As I have said countless times before, I have no problem with Mr. Ham pointing out his doctrinal disagreement with anyone, including Dr. Enns. However, there is a PROPER way to do that. Other Christians (like Dr. Geisler and John Frame) have done it that way – without name-calling and false charges.
I have spent time with members of the AiG staff, and I have listened to Mr. Ham speak in several venues. I have also read many of AiG’s books. However, I have also listened to other men of God, like Hugh Ross and Dr. Enns. As a result, while I disgree with both Dr. Ross and Dr. Enns, I have learned that neither is a danger to the Gospel. In fact, they are helping to spread it.
Dr. Wile, I apologize for continuing to post so many comments; I will make this the last one (at least on this subject). I sincerely mean no disrespect to any other Christian, and I sincerely am NOT questioning the salvation, the intelligence, the scholarship, or the motivation of anyone else—including Dr. Enns, Mr. Ham, or you. You say that if someone can DEFEND their position based on the Bible (without Scripture-twisting) then their view is not unBiblical; you further define “unBiblical” to mean “not consistent with the Bible.” The problem I have with that definition is that intelligent Christians may strongly disagree on what constitutes “Scripture-twisting.” I personally cannot understand how anyone can read Romans 5:12-19 without admitting that this passage of Scripture clearly and unequivocally teaches that Adam was the literal historical ancestor of the entire human race. To deny that seems to me to either be twisting the words of that passage or else to be saying the Apostle Paul was just plain wrong. If Paul was just plain wrong, then that particular passage of Scripture is doctrinally misleading, contrary to 2 Timothy 3:16. Someone may deny the historicity of Adam and still be saved, still love the Lord passionately,and still be an intelligent scholar, but if such a person claims to believe in the inspiration of Scripture, his definition of “inspiration” is quite different from what I believe Jesus and Paul meant when they talked about the authority of Scripture. I use the term “unBiblical” to mean “anything that in doctrine or practice is contrary to what the authors of Scripture intended to be saying.” By that definition, every single one of us perhaps has some beliefs and definitely some personal practices in our life that are unBiblical; we haven’t “arrived” at a state of either “fullness of knowledge” or a state of sinless perfection. That is why it is so important for us as Christians to correct one another and to exhort one another, always in a courteous and kind manner. I guess we will just have to agree to disagree about what the definition of “unBiblical” should be and about what constitutes “Scripture-twisting.”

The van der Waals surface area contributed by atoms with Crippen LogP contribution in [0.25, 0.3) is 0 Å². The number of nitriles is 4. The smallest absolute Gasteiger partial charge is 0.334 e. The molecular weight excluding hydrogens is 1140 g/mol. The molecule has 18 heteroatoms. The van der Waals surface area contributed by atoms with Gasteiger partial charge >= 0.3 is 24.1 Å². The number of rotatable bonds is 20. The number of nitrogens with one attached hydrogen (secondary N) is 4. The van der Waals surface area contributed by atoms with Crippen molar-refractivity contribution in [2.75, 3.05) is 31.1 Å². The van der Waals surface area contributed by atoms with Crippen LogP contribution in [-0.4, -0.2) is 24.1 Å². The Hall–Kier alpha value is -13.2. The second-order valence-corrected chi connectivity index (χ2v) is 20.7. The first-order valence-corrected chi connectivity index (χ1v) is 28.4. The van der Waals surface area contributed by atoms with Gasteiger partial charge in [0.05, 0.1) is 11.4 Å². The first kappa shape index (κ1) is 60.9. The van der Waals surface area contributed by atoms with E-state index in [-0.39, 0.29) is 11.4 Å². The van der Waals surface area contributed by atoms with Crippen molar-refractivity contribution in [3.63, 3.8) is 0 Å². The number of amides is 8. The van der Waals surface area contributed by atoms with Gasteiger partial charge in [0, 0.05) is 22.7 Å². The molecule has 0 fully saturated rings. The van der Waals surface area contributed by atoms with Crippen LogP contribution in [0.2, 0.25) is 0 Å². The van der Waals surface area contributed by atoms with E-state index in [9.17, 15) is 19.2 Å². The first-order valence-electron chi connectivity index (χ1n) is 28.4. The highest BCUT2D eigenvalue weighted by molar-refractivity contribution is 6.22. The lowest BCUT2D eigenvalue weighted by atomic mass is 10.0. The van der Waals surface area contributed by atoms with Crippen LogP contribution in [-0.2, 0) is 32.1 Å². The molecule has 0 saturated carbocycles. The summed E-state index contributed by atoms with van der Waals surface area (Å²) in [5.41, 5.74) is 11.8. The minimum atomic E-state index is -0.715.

Elizabeth, Christians do, indeed, disagree on what Scripture-twisting is. I think that’s the whole point of Romans 14:1-9. Because God knew His people will disagree on what the Bible means on specific issues, He urged them to treat each other with respect. Calling someone’s views “unBiblical” is not respect. It makes it sound like that person is ignoring the Bible.
The problem is that Dr. Enns’s view is wholly consistent with 2 Timothy 3:16. Whether or not Adam was a literal man, the Scriptures are still “inspired by God and profitable for teaching, for reproof, for correction, for training in righteousness.” That’s the measure of a Biblical view of inspiration, and Dr. Enns has that.
Good evening Dr. Wile. While I do appreciate the simplicity and the big pciture view that Dr. Enns presented, it does seem to contradict his own views. From a lecture I saw the was presneted by Dr. Enns, he was clearly making the case that Adam could very well be a figurative person and not an actual man that represent the nation of Israel. This is heresey and does contradict what he presented above. I am surprised that you are making pains to support him….